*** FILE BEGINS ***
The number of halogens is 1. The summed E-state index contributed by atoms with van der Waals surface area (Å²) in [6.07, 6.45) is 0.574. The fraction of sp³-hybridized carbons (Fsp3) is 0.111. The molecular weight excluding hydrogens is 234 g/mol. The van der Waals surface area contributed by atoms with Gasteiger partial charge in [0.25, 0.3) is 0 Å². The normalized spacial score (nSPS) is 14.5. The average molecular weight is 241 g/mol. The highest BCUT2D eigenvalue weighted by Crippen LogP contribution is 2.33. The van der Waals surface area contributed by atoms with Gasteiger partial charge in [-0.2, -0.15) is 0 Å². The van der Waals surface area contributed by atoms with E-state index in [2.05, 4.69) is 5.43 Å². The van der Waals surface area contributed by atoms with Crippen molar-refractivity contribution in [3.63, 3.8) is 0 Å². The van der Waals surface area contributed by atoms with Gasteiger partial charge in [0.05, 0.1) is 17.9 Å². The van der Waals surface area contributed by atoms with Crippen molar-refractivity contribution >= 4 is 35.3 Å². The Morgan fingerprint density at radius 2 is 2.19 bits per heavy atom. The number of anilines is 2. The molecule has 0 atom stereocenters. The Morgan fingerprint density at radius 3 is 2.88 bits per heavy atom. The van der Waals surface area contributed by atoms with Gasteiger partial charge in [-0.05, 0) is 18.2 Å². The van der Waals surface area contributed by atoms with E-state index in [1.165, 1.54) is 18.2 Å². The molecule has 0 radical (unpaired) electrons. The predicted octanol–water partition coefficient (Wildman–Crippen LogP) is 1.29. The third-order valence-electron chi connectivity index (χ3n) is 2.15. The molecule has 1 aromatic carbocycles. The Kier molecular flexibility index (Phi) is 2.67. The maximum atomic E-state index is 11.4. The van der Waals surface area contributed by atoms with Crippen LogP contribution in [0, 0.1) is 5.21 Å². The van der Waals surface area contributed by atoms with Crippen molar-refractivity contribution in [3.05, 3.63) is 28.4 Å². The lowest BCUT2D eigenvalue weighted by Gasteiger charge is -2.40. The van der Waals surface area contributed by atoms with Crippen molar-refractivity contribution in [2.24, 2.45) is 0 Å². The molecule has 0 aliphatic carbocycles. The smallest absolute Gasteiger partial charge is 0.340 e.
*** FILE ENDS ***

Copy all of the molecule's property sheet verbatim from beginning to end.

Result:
The number of halogens is 1. The summed E-state index contributed by atoms with van der Waals surface area (Å²) in [6.07, 6.45) is 0.574. The fraction of sp³-hybridized carbons (Fsp3) is 0.111. The molecular weight excluding hydrogens is 234 g/mol. The van der Waals surface area contributed by atoms with Gasteiger partial charge in [0.25, 0.3) is 0 Å². The normalized spacial score (nSPS) is 14.5. The average molecular weight is 241 g/mol. The highest BCUT2D eigenvalue weighted by Crippen LogP contribution is 2.33. The van der Waals surface area contributed by atoms with Gasteiger partial charge in [-0.2, -0.15) is 0 Å². The van der Waals surface area contributed by atoms with E-state index in [2.05, 4.69) is 5.43 Å². The van der Waals surface area contributed by atoms with Crippen molar-refractivity contribution in [3.63, 3.8) is 0 Å². The van der Waals surface area contributed by atoms with Gasteiger partial charge in [0.05, 0.1) is 17.9 Å². The van der Waals surface area contributed by atoms with Crippen molar-refractivity contribution >= 4 is 35.3 Å². The Morgan fingerprint density at radius 2 is 2.19 bits per heavy atom. The number of anilines is 2. The molecule has 0 atom stereocenters. The Morgan fingerprint density at radius 3 is 2.88 bits per heavy atom. The van der Waals surface area contributed by atoms with Gasteiger partial charge in [-0.05, 0) is 18.2 Å². The van der Waals surface area contributed by atoms with E-state index in [1.165, 1.54) is 18.2 Å². The molecule has 0 radical (unpaired) electrons. The predicted octanol–water partition coefficient (Wildman–Crippen LogP) is 1.29. The third-order valence-electron chi connectivity index (χ3n) is 2.15. The molecule has 1 aromatic carbocycles. The Kier molecular flexibility index (Phi) is 2.67. The maximum atomic E-state index is 11.4. The van der Waals surface area contributed by atoms with Crippen LogP contribution in [0, 0.1) is 5.21 Å². The van der Waals surface area contributed by atoms with Crippen molar-refractivity contribution in [3.05, 3.63) is 28.4 Å². The lowest BCUT2D eigenvalue weighted by Gasteiger charge is -2.40. The van der Waals surface area contributed by atoms with Crippen molar-refractivity contribution in [2.24, 2.45) is 0 Å². The molecule has 0 aliphatic carbocycles. The smallest absolute Gasteiger partial charge is 0.340 e.